I Won My Case in Court. Now How Do I Collect the Money Owed?

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Answer: If you have proved your case in court, it is likely that a “judgment” has been awarded in your favor. In a sense, however, the judgment only “a piece of paper.” The judgment does not automatically equal money. If a judgment has been awarded in your favor, then the next step is for you to collect what is legally owed to you.

In many cases, winning your case and being awarded a judgment in court is the easy part, while attempting to collect the money actually owed to you can be the most challenging. If the debtor has the funds, and is willing to cooperate, the debtor can voluntarily pay the money owed, and satisfy the judgment. However, when the debtor is not willing to pay the judgment, and when no alternative settlement of the judgment can be reached, there are a few tools you can use to collect on the judgment.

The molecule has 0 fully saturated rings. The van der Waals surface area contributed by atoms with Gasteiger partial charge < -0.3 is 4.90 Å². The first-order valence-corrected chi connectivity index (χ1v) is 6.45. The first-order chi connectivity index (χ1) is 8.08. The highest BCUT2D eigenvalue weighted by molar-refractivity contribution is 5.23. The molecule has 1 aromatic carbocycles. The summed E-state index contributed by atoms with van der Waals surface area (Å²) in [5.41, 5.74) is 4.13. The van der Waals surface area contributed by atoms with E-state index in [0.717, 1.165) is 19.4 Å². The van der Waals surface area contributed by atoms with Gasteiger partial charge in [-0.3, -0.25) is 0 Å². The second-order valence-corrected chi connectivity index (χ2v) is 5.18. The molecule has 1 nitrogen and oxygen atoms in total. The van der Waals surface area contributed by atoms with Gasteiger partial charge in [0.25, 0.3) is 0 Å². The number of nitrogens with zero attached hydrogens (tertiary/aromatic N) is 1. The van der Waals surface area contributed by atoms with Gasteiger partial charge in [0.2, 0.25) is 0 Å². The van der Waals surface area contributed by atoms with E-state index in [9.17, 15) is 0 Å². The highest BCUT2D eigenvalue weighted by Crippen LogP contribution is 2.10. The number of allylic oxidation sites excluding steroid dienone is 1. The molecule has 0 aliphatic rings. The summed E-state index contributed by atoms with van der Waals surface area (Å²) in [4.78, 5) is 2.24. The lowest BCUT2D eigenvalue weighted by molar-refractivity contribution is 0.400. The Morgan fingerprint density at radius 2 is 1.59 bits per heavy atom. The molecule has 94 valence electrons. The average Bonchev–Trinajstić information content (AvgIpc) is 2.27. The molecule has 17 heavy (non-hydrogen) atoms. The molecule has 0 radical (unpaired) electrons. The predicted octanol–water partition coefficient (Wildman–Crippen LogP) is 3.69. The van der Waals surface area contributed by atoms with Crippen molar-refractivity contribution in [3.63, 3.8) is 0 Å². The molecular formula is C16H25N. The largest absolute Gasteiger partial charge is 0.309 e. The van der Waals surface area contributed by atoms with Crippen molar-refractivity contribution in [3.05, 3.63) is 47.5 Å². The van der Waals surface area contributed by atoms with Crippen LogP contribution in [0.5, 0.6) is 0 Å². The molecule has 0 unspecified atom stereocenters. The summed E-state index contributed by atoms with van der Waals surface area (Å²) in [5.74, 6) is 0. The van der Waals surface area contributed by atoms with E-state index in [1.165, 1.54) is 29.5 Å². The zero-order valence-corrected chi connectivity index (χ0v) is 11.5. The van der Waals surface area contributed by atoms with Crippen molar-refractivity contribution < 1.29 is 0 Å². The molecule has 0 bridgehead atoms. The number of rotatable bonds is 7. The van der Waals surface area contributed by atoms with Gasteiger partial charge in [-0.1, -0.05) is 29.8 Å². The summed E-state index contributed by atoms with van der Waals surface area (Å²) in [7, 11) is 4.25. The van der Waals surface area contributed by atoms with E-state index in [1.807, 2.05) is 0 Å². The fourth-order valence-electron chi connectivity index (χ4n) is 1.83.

When attempting to have a judgment executed against an individual (not a corporation or other business entity) there is a specific process that must be followed. First, you must satisfy the notice of exemptions requirement before receiving the writ of execution. After waiting until the time to appeal has expired, which is typically 30 days from the entry of the judgment, you will need to address the notice of exemptions. North Carolina law allows an individual to claim certain property as exempt from satisfying a judgment.

Before the clerk of court will issue a writ of execution for the sheriff to carry out, you will need to show the Notice of Right to Have Exemptions Designation and the Motion to Claim Exempt property have been properly served on the debtor. The debtor has 20 days to complete these forms, or to request a hearing. As the creditor, you can also schedule a hearing to dispute any exemptions claimed within 10 days of being served with the debtor’s Motion to Claim Exemptions.

After the 20 day period, the Writ of Execution (for property not claimed to be exempt) can be issued. The Writ is an order that allows the sheriff to collect on your judgment by seizing and selling the debtor’s assets that have not been exempted. The sheriff has 90 days to carry out the Writ. The assets that the sheriff locates govern the rules regarding the sale.

If you have a case involving a judgment or collecting upon a judgment, please feel free to contact Kreger Brodish to schedule a consultation.